The only crime that carries the death penalty in Nevada as a possible punishment is first-degree murder (NRS 200.030). There are five different types of homicide, in turn, that qualify as first-degree murder in Nevada:
- premeditated killing
- felony murder
- killing to avoid arrest or incarceration
- killing at a school event
- killing in perpetration of terrorism
Each of these types of first-degree murder carries the death penalty as a possible punishment only if any aggravating factors outweigh the mitigating factors. Otherwise, the court may impose either:
- life in prison without the possibility of parole,
- life in prison with the possibility of parole after 20 years, or
- a 50-year prison term with the possibility of parole after 20 years
1. Premeditated killing
The primary definition of first-degree murder is a killing that is perpetrated by means of either:
- lying in wait,
- torture, or
- any other kind of willful, deliberate and premeditated killing
Note that a person does not have to plan for a long time to kill someone in order to be convicted of premeditated killing. A split-second but conscious decision to kill someone qualifies as first-degree murder. In contrast, killing someone in a sudden heat of passion is the lesser offense of voluntary manslaughter in Nevada, which does not carry the death penalty.
2. Felony murder
Another common type of first-degree murder is "felony murder in Nevada." This comprises any killing committed in perpetration (or attempted perpetration) of either of the following felonies:
- sexual assault,
- invasion of the home,
- sexual abuse of a child,
- sexual molestation of a child under the age of 14 years,
- child abuse, or
- abuse of an older person or vulnerable person pursuant to NRS 200.5099;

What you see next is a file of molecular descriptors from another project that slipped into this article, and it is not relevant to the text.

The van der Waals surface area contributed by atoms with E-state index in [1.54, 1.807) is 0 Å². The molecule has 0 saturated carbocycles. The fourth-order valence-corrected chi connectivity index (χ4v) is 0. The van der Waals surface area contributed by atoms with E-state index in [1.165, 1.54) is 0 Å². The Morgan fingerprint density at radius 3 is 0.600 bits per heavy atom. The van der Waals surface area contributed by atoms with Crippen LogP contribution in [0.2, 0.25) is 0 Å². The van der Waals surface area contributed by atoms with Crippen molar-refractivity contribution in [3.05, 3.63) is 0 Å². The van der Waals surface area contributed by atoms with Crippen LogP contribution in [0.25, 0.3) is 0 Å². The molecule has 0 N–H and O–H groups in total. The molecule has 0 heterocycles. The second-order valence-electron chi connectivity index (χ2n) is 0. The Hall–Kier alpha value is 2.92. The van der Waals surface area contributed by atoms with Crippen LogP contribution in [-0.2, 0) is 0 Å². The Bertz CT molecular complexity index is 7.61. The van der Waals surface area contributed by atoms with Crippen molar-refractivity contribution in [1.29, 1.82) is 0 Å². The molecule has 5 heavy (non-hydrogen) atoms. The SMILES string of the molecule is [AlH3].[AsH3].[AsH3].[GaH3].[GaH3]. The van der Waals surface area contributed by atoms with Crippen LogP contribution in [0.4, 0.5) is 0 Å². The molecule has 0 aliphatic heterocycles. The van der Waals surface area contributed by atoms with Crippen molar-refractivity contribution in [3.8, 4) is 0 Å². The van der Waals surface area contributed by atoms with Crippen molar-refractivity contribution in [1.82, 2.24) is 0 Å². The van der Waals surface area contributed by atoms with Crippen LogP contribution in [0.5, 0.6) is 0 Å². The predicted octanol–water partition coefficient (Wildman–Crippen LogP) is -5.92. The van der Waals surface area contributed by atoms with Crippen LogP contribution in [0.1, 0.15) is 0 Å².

It does not matter if the suspect had no intention to kill anyone before committing the underlying felony: A person can still be convicted of first-degree murder if he/she ends up killing someone in the perpetration of one of the above felony offenses.
3. Killing to avoid arrest or incarceration
The third type of first-degree murder is when someone kills in order to either:
- avoid or prevent the lawful arrest of any person by a peace officer, or
- effect the escape of any person from legal custody
In other words, first-degree murder comprises a killing done while trying to escape arrest or incarceration. A suspect can still be convicted of first-degree murder even if he/she intended to avoid arrest or escape jail, prison, or other legal custody without hurting anyone.
4. Killing at a school event
The fourth type of first-degree murder is a killing committed by a person who intended to create a great risk of death or substantial bodily harm to more than one person by means of a hazardous weapon, device, or course of action:
- on the property of a public or private school, or
- at an activity sponsored by a public or private school, or
- on a school bus while the bus was engaged in its official duties
An example would be a death(s) caused by unleashing gunfire or detonating a bomb at a pep rally.
5. Killing in the perpetration of terrorism
The final type of first-degree murder is a killing committed in the perpetration or attempted perpetration of an act of terrorism.